Old 03-15-2007, 02:05 PM   #10
riba43
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When I got Vista, I decided to format my 80GB WD HD. I had Vindows XP and SUSE 10.2 installed there before. So i formatted HD, installed Vista from DVD, checked if it works and then went on with SuSE 10.2 installation. All went well. No problems with updating , the only problem i had was the ATI drivers, which I decided not to install. I am not a game player so i do not need them. Some weeks ago I installed SUSE 10.3A1 and today I am going to upgrade(install) 10.3A2.
 
Old 03-16-2007, 12:18 AM   #11
dahveed3
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I spoke too soon about the USB gamepads working. Without my changing anything from the time they were detected correctly and when they once again aren't working.

Sheesh! The only way a game picks them up is if I login as root and do modprobe joydev. If I do that on my normal login the KDE Personal Settings picks them up but not any games. Running SuSEconfig afterwards has no effect.

As I'm just a beginner to Linux (a few weeks now) gameplay on it is just something I'm beginning to try out. I was pleased to see that Dosbox 0.70 installed right from YaST (I think either Packman or KDE3 repos had it) works great!

That SuperTux game is really nice, but not with the keyboard. I can play Solitaire on the keyboard but I'm too used to a gamepad to play arcade games with it. As I don't like logging on as root I'll just have to do without it until that USB gamepad issue bug is dealt with.

Not sure there's anything I can personally do about it. Nobody has responded yet on the SuSE forum I posted the problem too. Many times when no one has a fix there isn't a reply.

I like using Compiz once in a while. The only way to do that with ATI is to use the fglrx driver. Stangely, even though I have full 3D support SuperTux says OpenGL not available. Hmm, all the OpenGL Screensavers work, fgl_glxgears works, fglrxinfo reports the ATI card in 3D mode, the KDE My Computer says 3D Support enabled. So I don't know why that game doesn't think I have it.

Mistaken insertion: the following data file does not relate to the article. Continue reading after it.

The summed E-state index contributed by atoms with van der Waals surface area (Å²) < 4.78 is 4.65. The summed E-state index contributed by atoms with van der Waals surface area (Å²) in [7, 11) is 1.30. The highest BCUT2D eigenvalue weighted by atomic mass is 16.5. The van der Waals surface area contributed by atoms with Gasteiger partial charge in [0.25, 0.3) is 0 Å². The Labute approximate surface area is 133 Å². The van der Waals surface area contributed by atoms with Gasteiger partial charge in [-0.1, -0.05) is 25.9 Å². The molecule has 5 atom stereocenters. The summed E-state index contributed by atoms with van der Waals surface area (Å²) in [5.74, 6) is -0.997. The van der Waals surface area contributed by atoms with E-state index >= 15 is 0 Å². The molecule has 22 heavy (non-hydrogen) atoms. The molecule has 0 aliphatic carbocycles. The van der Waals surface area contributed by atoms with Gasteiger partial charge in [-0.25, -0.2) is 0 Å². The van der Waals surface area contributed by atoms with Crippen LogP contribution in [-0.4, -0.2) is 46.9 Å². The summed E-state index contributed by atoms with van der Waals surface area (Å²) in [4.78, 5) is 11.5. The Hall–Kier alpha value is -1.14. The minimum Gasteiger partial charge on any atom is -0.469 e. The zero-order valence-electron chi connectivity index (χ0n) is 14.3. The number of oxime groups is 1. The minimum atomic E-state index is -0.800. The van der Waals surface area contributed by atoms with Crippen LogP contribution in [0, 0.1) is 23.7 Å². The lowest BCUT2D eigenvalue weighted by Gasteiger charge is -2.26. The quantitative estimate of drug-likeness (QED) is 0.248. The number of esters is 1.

So while things aren't quite perfect yet I'm still enjoying the experience.

Sure hope OpenSuse 10.3 winds up fixing the gamepad problem. That, and the hp opensource driver folks are working on the deskjet 4160 problem of needing to turn it off and on between jobs for it to print. And the way it really only uses the color cartridge even though I have both a color and black inkjet cartridge in there! I think they probably need to make a specific 4160 PPD file. Right now there is only a 4100 Series foomatic PPD. Maybe the 4100 only has one cartridge spot?

Anyway, to talk about the dual-boot, yes the most trouble free way is with seperate hard drives for Vista and Linux. Vista just made some funky changes that make it even problematic to have XP there on the same drive. When I used the Microsoft dual-boot method I didn't appreciate the way XP always deleted all the Vista System Restore points anytime it started up! This didn't happen the last time because I made all the partitions primary and hid them from each other. But that got me into trouble with the new Suse Kernel update. I could only access the data on the drives with Linux. No Windows (or dos boot disk) could even access the drives! Of course, that's all gone now. Just Vista on one and SuSE on the other now.